Our first step will be to work out a definition of leadership.  As we progress through this series of articles we will explore how leadership skills can be gained, honed and applied.

         Nearly every promotional interview panel asks some type of leadership questions.  Indeed, they often simply ask the interviewee to define leadership.  Ask someone.  They will probably work backwards and use the words lead and leader to define leadership.  But, a working definition of the word is critical before we can apply the concepts to small units.

 

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Morale: Whose Job is it Anyways?

By Raymond E. Foster

 

           Karl Von Clausewitz, a Prussian military general and military theorist, identified morale as a fundamental military principle.  Since Clausewitz published “On War” morale has developed into a concept seen as critical to organizations, including law enforcement.  Unfortunately, morale is difficult to define and in many circles has become somewhat synonymous with motivation.  In this article we will look at a very different definition of morale, its potential effects and how the first line supervisor can affect it.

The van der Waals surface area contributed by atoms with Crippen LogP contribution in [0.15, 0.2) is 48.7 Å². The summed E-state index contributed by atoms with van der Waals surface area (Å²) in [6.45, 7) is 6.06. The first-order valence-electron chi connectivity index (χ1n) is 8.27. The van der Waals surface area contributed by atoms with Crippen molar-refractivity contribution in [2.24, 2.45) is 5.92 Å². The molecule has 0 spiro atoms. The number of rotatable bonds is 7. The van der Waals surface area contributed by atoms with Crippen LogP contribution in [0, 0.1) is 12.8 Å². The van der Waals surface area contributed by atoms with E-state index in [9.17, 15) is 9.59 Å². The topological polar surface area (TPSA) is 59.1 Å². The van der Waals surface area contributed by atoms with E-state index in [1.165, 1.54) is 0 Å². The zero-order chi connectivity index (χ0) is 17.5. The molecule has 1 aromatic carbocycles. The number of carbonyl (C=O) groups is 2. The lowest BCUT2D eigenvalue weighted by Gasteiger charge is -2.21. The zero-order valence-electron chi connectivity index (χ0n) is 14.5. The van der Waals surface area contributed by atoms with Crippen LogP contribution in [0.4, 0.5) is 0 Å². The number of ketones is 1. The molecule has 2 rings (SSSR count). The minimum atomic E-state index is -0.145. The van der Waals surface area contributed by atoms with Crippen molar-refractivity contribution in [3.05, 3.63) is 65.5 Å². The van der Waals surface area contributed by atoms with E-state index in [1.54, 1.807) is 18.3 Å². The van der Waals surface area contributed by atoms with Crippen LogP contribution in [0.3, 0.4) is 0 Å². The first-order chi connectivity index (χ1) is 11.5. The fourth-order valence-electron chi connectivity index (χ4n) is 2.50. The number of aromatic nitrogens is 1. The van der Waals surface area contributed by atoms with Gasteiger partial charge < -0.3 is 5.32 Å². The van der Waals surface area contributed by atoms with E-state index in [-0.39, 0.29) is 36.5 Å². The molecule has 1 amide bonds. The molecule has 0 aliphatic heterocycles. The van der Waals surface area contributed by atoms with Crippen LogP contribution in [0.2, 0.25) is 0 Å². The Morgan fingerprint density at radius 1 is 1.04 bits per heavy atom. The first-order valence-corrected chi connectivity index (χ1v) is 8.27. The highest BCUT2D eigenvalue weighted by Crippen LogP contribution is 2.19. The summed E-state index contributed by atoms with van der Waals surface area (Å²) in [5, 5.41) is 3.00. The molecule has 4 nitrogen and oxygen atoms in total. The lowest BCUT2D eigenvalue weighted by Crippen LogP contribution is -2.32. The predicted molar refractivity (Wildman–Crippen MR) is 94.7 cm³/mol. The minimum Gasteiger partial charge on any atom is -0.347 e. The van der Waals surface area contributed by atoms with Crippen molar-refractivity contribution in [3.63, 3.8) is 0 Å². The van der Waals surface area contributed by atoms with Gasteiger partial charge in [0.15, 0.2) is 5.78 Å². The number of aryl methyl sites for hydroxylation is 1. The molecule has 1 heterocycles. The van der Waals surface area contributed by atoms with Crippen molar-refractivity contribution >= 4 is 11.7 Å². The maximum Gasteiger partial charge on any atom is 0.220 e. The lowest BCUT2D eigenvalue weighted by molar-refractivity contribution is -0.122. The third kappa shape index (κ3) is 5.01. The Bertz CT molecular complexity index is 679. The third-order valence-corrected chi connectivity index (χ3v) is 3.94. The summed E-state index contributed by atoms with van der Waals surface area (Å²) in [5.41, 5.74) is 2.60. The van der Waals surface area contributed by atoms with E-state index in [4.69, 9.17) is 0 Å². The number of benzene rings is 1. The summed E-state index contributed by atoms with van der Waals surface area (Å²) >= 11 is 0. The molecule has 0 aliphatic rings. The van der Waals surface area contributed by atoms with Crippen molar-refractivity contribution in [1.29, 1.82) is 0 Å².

Often times, people consider morale the same as motivation.  But, morale is not about motivation.  If it were, negative discipline could improve morale. There are times negative discipline is used to improve performance.  Negative consequences can be a powerful tool in shaping behavior.  So, if morale were about behavior or performance, negative discipline might be a tool for improving morale.

            That is not to say that improved morale does not improve performance; it does.  The point is that there is a clear separation between morale and motivation.  High morale can be very motivating.  High motivation can improve performance.  There is a linkage between morale and motivation but they are not he same.